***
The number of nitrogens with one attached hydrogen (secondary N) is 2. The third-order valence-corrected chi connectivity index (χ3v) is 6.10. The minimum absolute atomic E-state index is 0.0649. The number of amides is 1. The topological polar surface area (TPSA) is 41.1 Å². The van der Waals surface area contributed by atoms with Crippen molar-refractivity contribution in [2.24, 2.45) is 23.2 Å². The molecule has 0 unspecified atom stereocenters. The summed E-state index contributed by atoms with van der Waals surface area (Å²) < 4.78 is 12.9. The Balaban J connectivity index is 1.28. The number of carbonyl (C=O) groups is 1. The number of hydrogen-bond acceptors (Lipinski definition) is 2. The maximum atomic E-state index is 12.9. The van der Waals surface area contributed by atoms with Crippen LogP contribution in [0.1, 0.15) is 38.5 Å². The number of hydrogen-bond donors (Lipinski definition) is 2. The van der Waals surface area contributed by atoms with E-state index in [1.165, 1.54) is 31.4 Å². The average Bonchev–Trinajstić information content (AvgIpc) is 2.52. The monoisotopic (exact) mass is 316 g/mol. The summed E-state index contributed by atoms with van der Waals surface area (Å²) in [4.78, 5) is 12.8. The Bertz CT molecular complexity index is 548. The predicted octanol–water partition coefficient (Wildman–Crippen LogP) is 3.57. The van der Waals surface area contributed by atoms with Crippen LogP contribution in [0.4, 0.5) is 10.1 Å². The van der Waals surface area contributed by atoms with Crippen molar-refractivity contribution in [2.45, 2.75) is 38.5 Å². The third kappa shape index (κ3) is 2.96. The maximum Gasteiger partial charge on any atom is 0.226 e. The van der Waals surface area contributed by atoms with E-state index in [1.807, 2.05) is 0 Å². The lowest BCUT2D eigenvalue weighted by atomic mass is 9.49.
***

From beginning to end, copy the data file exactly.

The number of nitrogens with one attached hydrogen (secondary N) is 2. The third-order valence-corrected chi connectivity index (χ3v) is 6.10. The minimum absolute atomic E-state index is 0.0649. The number of amides is 1. The topological polar surface area (TPSA) is 41.1 Å². The van der Waals surface area contributed by atoms with Crippen molar-refractivity contribution in [2.24, 2.45) is 23.2 Å². The molecule has 0 unspecified atom stereocenters. The summed E-state index contributed by atoms with van der Waals surface area (Å²) < 4.78 is 12.9. The Balaban J connectivity index is 1.28. The number of carbonyl (C=O) groups is 1. The number of hydrogen-bond acceptors (Lipinski definition) is 2. The maximum atomic E-state index is 12.9. The van der Waals surface area contributed by atoms with Crippen LogP contribution in [0.1, 0.15) is 38.5 Å². The number of hydrogen-bond donors (Lipinski definition) is 2. The van der Waals surface area contributed by atoms with E-state index in [1.165, 1.54) is 31.4 Å². The average Bonchev–Trinajstić information content (AvgIpc) is 2.52. The monoisotopic (exact) mass is 316 g/mol. The summed E-state index contributed by atoms with van der Waals surface area (Å²) in [4.78, 5) is 12.8. The Bertz CT molecular complexity index is 548. The predicted octanol–water partition coefficient (Wildman–Crippen LogP) is 3.57. The van der Waals surface area contributed by atoms with Crippen LogP contribution in [0.4, 0.5) is 10.1 Å². The van der Waals surface area contributed by atoms with Crippen molar-refractivity contribution in [2.45, 2.75) is 38.5 Å². The third kappa shape index (κ3) is 2.96. The maximum Gasteiger partial charge on any atom is 0.226 e. The van der Waals surface area contributed by atoms with E-state index in [1.807, 2.05) is 0 Å². The lowest BCUT2D eigenvalue weighted by atomic mass is 9.49.